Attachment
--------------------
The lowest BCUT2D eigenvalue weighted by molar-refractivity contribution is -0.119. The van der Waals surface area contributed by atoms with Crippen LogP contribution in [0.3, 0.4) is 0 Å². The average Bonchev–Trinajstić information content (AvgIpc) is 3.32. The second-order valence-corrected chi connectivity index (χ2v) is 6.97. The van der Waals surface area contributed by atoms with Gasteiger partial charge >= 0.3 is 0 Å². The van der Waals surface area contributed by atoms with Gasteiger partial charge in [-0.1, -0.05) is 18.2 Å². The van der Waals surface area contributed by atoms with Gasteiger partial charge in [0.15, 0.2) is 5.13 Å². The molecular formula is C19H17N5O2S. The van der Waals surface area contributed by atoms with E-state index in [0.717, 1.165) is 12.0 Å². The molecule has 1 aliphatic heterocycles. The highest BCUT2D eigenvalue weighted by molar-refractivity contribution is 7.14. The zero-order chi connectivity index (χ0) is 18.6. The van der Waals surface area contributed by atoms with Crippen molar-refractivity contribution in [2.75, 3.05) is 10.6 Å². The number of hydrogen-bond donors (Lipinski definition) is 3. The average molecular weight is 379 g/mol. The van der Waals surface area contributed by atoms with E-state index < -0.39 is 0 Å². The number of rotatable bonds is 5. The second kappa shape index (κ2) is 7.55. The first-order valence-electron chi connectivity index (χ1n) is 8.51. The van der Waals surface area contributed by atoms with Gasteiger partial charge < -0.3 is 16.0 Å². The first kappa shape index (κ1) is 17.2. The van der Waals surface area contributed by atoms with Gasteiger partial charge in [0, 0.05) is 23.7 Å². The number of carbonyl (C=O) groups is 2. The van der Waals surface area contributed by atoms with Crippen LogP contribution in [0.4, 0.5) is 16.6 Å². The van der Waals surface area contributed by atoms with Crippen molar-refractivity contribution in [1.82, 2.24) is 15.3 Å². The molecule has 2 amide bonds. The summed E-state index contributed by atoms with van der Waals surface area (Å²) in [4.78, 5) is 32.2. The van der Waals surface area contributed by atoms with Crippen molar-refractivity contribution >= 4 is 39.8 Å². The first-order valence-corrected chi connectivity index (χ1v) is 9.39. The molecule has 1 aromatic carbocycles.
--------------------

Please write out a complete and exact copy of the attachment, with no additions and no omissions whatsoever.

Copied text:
The lowest BCUT2D eigenvalue weighted by molar-refractivity contribution is -0.119. The van der Waals surface area contributed by atoms with Crippen LogP contribution in [0.3, 0.4) is 0 Å². The average Bonchev–Trinajstić information content (AvgIpc) is 3.32. The second-order valence-corrected chi connectivity index (χ2v) is 6.97. The van der Waals surface area contributed by atoms with Gasteiger partial charge >= 0.3 is 0 Å². The van der Waals surface area contributed by atoms with Gasteiger partial charge in [-0.1, -0.05) is 18.2 Å². The van der Waals surface area contributed by atoms with Gasteiger partial charge in [0.15, 0.2) is 5.13 Å². The molecular formula is C19H17N5O2S. The van der Waals surface area contributed by atoms with E-state index in [0.717, 1.165) is 12.0 Å². The molecule has 1 aliphatic heterocycles. The highest BCUT2D eigenvalue weighted by molar-refractivity contribution is 7.14. The zero-order chi connectivity index (χ0) is 18.6. The van der Waals surface area contributed by atoms with Crippen molar-refractivity contribution in [2.75, 3.05) is 10.6 Å². The number of hydrogen-bond donors (Lipinski definition) is 3. The average molecular weight is 379 g/mol. The van der Waals surface area contributed by atoms with E-state index < -0.39 is 0 Å². The number of rotatable bonds is 5. The second kappa shape index (κ2) is 7.55. The first-order valence-electron chi connectivity index (χ1n) is 8.51. The van der Waals surface area contributed by atoms with Gasteiger partial charge < -0.3 is 16.0 Å². The first kappa shape index (κ1) is 17.2. The van der Waals surface area contributed by atoms with Gasteiger partial charge in [0, 0.05) is 23.7 Å². The number of carbonyl (C=O) groups is 2. The van der Waals surface area contributed by atoms with Crippen LogP contribution in [0.4, 0.5) is 16.6 Å². The van der Waals surface area contributed by atoms with Crippen molar-refractivity contribution in [1.82, 2.24) is 15.3 Å². The molecule has 2 amide bonds. The summed E-state index contributed by atoms with van der Waals surface area (Å²) in [4.78, 5) is 32.2. The van der Waals surface area contributed by atoms with Crippen molar-refractivity contribution >= 4 is 39.8 Å². The first-order valence-corrected chi connectivity index (χ1v) is 9.39. The molecule has 1 aromatic carbocycles.